He then recruited Katrina Herbert, also from California, to ride a second bike.

Why? "Weight. I'm 240 (pounds) and can go 105 (mph). She's 120 all suited up and she can go 140. I needed someone lighter than me on this bike," he added.

As for Herbert, she said her first impressions of Bonneville were nothing like she expected. For one thing she said she's "never seen so much flat surface." Her goal is to hit 172 mph in her rookie season.

Tim Billington stood alongside his lakester that was converted to a streamliner and talked records. The car holds two records in the lakester class, and he is now going for two in the streamliner class. He hopes he has better success with this car than he did on an earlier run in his second car, a modified roadster.

He hit 170 mph on his first run. On his second return run he lost fourth gear and topped out at 140 for an average of 155. The record is 156.

"I came within a mile of getting the record. I kept trying to jam it into fourth, but it just wouldn't go, but that's racing," he added.

Two more relative newcomers are Bob Wilson and Tom Bitros of Texas. Driving an eclectic roadster with a 1932 frame and body, a 360 Dodge engine and Dodge transmission, and 1941 Ford pickup rear end, they hope to go well over 170 mph.

"(The car) has the aerodynamics of a brick, but it's a fun car. I was reading about Bonneville when I was a kid, and I always said someday I've got to go there. This is our third year, and it's in our blood. We'll make reservations every year," said Wilson.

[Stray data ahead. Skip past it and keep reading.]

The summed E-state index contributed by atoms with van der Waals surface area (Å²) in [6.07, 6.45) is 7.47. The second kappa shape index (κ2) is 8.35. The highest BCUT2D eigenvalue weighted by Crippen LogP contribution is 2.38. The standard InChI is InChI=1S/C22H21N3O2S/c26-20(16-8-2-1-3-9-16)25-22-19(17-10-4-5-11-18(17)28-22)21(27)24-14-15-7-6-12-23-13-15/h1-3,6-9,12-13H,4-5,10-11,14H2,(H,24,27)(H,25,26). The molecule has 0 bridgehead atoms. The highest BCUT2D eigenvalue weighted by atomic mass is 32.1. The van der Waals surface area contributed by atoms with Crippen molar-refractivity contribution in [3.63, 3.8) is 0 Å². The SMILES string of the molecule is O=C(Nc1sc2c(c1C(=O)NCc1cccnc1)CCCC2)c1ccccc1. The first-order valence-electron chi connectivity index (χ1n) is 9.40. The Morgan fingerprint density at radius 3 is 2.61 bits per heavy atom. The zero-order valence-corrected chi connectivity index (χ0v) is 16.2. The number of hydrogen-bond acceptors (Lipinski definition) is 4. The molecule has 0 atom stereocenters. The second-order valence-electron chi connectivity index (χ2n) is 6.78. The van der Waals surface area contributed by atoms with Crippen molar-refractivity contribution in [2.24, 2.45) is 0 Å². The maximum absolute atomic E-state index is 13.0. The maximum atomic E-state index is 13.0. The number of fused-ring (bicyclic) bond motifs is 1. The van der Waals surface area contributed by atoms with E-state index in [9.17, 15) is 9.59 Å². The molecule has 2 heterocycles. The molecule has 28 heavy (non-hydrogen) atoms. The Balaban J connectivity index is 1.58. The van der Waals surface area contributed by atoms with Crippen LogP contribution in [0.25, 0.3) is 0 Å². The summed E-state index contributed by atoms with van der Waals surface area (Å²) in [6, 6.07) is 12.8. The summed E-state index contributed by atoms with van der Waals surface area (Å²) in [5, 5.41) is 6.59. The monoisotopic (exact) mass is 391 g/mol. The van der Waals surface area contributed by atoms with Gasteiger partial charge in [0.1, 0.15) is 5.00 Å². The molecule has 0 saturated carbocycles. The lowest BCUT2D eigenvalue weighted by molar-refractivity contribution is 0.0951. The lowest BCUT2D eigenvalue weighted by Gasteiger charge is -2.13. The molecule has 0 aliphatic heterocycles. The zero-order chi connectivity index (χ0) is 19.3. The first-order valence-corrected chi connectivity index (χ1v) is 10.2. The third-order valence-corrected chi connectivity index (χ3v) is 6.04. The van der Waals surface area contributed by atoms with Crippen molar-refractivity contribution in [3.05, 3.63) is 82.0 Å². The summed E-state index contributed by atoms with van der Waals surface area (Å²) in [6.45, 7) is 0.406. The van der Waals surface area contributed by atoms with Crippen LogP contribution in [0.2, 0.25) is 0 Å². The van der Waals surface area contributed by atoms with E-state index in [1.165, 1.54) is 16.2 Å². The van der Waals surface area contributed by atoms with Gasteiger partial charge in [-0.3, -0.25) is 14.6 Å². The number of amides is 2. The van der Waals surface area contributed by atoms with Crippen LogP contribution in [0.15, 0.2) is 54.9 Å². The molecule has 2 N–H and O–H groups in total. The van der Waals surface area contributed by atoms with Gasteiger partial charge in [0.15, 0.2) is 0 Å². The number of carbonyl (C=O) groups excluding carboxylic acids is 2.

A car you might not expect to see on the salt is an old Volkswagen bug. But for more than a dozen years Bob Stahl of Huntington Beach, Calif., has been bringing his 1965 bug to the salt.

After a trip to Bonneville in the early 1990s, he returned home and started work on his daughter's Volkswagen.

It has been a challenge, he suggested halfheartedly. "The car was designed for a 19 horsepower engine and a top speed of 40 mph. I've taken it up to more than 400 horsepower and 160 mph.

"It's fun now, but for years, while we were trying to work things out, it was horrible."

The car holds records at the dry lakebeds at El Mirage and Murdoc. He is hoping to get a trifecta with a land-speed record at Bonneville.

Probably the most attractive entry is the pickup truck owned by Bob Ida of New Jersey. It is a recycled show truck — forest green with gold flames — that in its earlier life appeared in several magazines.

It was not built for speed, said a friend, George Schults, also from New Jersey, "But we hope to go over 200 (mph). It's pretty now, but it'll be a whole lot prettier if we can go 200."

This was the first time to Bonneville for the two men, who drove 2,400 miles to run. Schults describe the salt as being "nothing like I expected. It's like being on the moon and on a beach at the same time."

Back for another try is Don Lemmons of Kelso, Wash. He has been coming to Bonneville since 1991 and bringing with him his 16-cylinder, 4,000-horsepower diesel truck that holds the current class record of 228.804 mph. He goal this year is to hit around 235.

Cars and trucks begin lining up for record runs at first light and continue to run until record lanes are shut down late in the afternoon.

Under international rules, a car must exceed the miles per hour of the existing record to qualify. On the record run, a car will run one direction and then must return over the same track within one hour. The two speeds are then averaged for the official posting.

Every year cars go faster and faster, which is, as they say, what draws them back to Bonneville year after year after year.

E-mail: grass@desnews.com